asked the Minister for Labour and Human Resource Development:- (a) whether he is aware that Messrs: Henry Ouma, Mutinda, Njoroge, P. Odour, Cyrus Maube and three others who were employees of Maua Agritech Limited were arrested at their workplace on 3rd March, 2005, and confined at Isinya Police Station in Kajiado District until 7th March, 2005, on allegations of theft by their employer; (b) whether he is further aware that the employees were released on 7th March, 2005, but were turned away by their employer when they reported back to their place of work on 8th March, 2005; and, (c) what he is doing to have the said individuals either reinstated or compensated for wrongful dismissal.
Mr. Deputy Speaker, Sir, I beg to reply. (a) I am aware that on 3rd March, 2005, the following who were employed by Maua Agritech Limited were arrested at their places of work and confined at Isinya Police Station in Kajiado District until 7th March, 2005, on allegations of theft by servant of fuel from stores after the management referred the matter to Isinya Police Station. The affected employees were Messrs: Henry Ouma, watchman; Mutinda, watchman; Njoroge, boilerman; Peter Oduor, boiler assistant; Cyrus Maube, greenhouse; Godfrey, watchman; Robert Nandibe, supervisor; and William Simiyu Wanyonyi of stores. (b) I am aware that all the eight employees were released on 7th March, 2005, after the company failed to pursue the matter. However, I am not aware that the said eight employees were turned away by their employer when they reported back to their place of work on 8th March, 2005. (c) The District Labour Officer (DLO), Machakos, under whom Kajiado falls has been instructed to assist the complainants to be paid their terminal dues.
Mr. Deputy Speaker, Sir, it is common knowledge that when some employers want to victimise their workers, for reasons known best to themselves and they want to deny them their dues, they make all sorts of allegations against them. This is what happened in this case. These people were arrested as indicated here and they reported back on 8th when they were 3690 PARLIAMENTARY DEBATES September 5, 2007 released. However, they were chased away by their employer. What will the Minister do to help them get their compensation for wrongful dismissal, because they were actually dismissed, apart from them getting their terminal dues?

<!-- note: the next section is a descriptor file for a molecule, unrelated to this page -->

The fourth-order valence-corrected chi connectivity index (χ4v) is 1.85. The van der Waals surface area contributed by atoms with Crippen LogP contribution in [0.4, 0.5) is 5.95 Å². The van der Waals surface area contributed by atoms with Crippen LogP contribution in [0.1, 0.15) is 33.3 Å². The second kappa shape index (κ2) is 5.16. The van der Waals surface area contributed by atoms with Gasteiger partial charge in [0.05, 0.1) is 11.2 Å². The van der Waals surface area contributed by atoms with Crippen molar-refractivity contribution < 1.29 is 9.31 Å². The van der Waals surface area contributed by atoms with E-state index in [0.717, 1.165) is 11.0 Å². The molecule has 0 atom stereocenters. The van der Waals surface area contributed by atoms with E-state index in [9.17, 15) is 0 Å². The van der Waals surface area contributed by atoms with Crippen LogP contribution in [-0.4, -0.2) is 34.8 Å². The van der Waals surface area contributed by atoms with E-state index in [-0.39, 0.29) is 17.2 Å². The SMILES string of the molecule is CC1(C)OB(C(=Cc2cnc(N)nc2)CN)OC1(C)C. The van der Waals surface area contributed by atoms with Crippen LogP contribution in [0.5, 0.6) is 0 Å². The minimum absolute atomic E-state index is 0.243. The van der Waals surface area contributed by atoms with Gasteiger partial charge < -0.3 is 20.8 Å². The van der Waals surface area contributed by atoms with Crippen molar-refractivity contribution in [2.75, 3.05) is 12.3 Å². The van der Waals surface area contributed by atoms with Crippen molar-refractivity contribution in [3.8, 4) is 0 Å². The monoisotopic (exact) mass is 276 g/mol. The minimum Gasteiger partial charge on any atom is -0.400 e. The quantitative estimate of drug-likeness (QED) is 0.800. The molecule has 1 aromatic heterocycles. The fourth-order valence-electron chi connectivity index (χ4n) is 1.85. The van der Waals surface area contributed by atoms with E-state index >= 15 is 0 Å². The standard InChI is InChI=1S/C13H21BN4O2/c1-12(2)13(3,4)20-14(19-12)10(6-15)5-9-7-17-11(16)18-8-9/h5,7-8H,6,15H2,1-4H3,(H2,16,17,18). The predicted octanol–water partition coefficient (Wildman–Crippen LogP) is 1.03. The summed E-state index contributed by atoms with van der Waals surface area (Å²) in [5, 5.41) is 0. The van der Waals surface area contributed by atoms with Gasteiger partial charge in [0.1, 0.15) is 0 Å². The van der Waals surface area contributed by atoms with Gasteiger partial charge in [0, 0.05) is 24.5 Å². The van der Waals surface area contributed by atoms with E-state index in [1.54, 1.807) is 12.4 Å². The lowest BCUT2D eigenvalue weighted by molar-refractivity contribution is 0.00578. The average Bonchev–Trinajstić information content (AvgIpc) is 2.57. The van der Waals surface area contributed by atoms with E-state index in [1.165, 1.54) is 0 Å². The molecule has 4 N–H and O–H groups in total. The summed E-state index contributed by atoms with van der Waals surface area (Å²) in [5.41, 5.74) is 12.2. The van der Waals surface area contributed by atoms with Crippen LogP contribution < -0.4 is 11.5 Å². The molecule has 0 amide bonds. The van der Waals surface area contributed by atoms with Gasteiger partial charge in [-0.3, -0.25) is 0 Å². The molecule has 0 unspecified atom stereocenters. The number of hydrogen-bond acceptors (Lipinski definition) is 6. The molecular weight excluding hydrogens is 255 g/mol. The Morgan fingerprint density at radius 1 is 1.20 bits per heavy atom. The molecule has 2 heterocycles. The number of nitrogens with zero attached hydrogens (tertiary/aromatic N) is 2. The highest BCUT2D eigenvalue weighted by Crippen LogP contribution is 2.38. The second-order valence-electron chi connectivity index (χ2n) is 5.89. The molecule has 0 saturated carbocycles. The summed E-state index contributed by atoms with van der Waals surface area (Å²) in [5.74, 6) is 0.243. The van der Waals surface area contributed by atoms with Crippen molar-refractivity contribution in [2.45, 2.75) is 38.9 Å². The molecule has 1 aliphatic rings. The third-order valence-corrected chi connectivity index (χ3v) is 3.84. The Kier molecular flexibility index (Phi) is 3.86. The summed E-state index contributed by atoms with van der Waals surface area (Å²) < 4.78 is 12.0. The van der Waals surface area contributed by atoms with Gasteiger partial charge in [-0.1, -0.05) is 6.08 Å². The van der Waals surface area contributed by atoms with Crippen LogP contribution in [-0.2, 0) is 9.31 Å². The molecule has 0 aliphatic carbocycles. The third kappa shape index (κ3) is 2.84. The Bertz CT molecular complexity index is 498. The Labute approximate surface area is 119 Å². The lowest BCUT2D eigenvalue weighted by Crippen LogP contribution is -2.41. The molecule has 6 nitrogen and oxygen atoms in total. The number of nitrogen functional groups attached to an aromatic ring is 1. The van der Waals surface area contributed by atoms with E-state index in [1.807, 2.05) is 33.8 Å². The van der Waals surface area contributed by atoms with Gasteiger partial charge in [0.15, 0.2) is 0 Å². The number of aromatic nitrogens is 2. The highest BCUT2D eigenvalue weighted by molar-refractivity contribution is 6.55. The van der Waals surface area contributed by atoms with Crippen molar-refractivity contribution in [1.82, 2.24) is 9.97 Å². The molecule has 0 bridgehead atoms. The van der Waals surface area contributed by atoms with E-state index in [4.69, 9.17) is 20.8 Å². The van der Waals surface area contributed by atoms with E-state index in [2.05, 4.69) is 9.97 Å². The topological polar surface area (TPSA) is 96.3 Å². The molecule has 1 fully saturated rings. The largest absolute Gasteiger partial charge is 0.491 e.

Mr. Deputy Speaker, Sir, it is not true that employers concoct evidence against their employees. If there is any such specific case, I would be glad if it is brought to my notice. After investigations were conducted by the police, the following four employees were cleared of any wrongdoing and were released forthwith. These were Messrs: Cyrus Maube, William Simiyu Wanyonyi, Robert Nandibe and Peter Oduor. The police found other four to have been implicated in the alleged theft by servant. These were Messrs: Henry Ouma, Godfrey, Mutinda and Njoroge. The police were to prefer criminal court charges against these four whose names I have just read out. However, the company did not pursue the matter by recording statements with the police and calling witnesses. Subsequently, the four were also released. Mr. Robert Nandibe sought reinstatement. He is currently back on duty. Mr. William Simiyu Wanyonyi sought for his dues through the DLO, Isinya. He was paid a total of Kshs14,991 which he accepted and signed for receipt. He was paid by cheque. The management alleged that the remaining six employees neither sought reinstatement nor payment of their terminal dues. The company has promised to pay the six their terminal dues if they present themselves to the DLO to be paid their terminal dues, if any, without any delay.
Mr. Minister, you have really answered this Question very thoroughly. I do not know whether we need to have any supplementary questions.
Mr. Deputy Speaker, Sir, cases of this kind are very rampant. I do not see the reason why somebody should be confined in prison if the complainant has not written a statement first. The employees have been released, but no action was taken against the employer because he did not write a statement. This is not right. These people, who were working there, are citizens of this country. We need an explanation from the Minister as to why people are confined in prison, without the complainants, first, recording statements with the police. We also need to know why it has taken two years for these people to be paid their dues. The Minister has told this House that the money is lying in the District Commissioner's office and that these people should go there to collect it. If it is a question of these people going to lodge a complaint, it will take another two years for them to be paid their dues. Could he tell this House when this money will be released to the District Commissioner, so that these people can be paid?